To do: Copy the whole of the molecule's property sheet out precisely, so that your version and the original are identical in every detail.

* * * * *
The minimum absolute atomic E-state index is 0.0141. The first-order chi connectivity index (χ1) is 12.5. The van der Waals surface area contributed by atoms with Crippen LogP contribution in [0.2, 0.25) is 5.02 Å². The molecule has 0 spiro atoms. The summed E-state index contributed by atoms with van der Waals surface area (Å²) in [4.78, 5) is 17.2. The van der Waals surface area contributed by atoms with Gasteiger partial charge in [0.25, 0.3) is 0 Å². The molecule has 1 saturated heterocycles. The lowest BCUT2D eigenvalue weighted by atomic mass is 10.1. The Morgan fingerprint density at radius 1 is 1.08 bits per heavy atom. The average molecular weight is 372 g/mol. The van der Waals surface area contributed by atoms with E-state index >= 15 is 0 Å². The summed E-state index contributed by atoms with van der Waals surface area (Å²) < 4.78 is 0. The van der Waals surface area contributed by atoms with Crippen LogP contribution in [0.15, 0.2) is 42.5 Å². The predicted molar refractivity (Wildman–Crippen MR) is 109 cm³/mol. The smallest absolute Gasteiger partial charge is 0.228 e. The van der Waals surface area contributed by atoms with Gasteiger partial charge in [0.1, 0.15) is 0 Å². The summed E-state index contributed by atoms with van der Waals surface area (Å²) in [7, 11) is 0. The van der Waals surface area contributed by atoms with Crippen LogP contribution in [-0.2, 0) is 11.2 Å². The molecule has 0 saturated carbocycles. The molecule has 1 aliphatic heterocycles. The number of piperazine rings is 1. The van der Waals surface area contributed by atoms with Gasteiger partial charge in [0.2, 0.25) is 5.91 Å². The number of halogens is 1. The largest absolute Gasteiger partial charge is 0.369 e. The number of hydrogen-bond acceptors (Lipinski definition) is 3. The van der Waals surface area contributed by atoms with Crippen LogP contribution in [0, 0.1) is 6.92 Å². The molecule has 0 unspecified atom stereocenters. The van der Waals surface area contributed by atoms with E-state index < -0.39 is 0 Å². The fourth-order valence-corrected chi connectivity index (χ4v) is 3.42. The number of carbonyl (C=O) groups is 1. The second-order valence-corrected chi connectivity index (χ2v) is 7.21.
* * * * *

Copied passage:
The minimum absolute atomic E-state index is 0.0141. The first-order chi connectivity index (χ1) is 12.5. The van der Waals surface area contributed by atoms with Crippen LogP contribution in [0.2, 0.25) is 5.02 Å². The molecule has 0 spiro atoms. The summed E-state index contributed by atoms with van der Waals surface area (Å²) in [4.78, 5) is 17.2. The van der Waals surface area contributed by atoms with Gasteiger partial charge in [0.25, 0.3) is 0 Å². The molecule has 1 saturated heterocycles. The lowest BCUT2D eigenvalue weighted by atomic mass is 10.1. The Morgan fingerprint density at radius 1 is 1.08 bits per heavy atom. The average molecular weight is 372 g/mol. The van der Waals surface area contributed by atoms with E-state index >= 15 is 0 Å². The summed E-state index contributed by atoms with van der Waals surface area (Å²) < 4.78 is 0. The van der Waals surface area contributed by atoms with Crippen LogP contribution in [0.15, 0.2) is 42.5 Å². The predicted molar refractivity (Wildman–Crippen MR) is 109 cm³/mol. The smallest absolute Gasteiger partial charge is 0.228 e. The van der Waals surface area contributed by atoms with Gasteiger partial charge in [0.1, 0.15) is 0 Å². The summed E-state index contributed by atoms with van der Waals surface area (Å²) in [7, 11) is 0. The van der Waals surface area contributed by atoms with Crippen LogP contribution in [-0.2, 0) is 11.2 Å². The molecule has 0 saturated carbocycles. The molecule has 1 aliphatic heterocycles. The number of piperazine rings is 1. The van der Waals surface area contributed by atoms with Gasteiger partial charge in [0.2, 0.25) is 5.91 Å². The number of halogens is 1. The largest absolute Gasteiger partial charge is 0.369 e. The number of hydrogen-bond acceptors (Lipinski definition) is 3. The van der Waals surface area contributed by atoms with Crippen LogP contribution in [0, 0.1) is 6.92 Å². The molecule has 0 unspecified atom stereocenters. The van der Waals surface area contributed by atoms with E-state index < -0.39 is 0 Å². The fourth-order valence-corrected chi connectivity index (χ4v) is 3.42. The number of carbonyl (C=O) groups is 1. The second-order valence-corrected chi connectivity index (χ2v) is 7.21.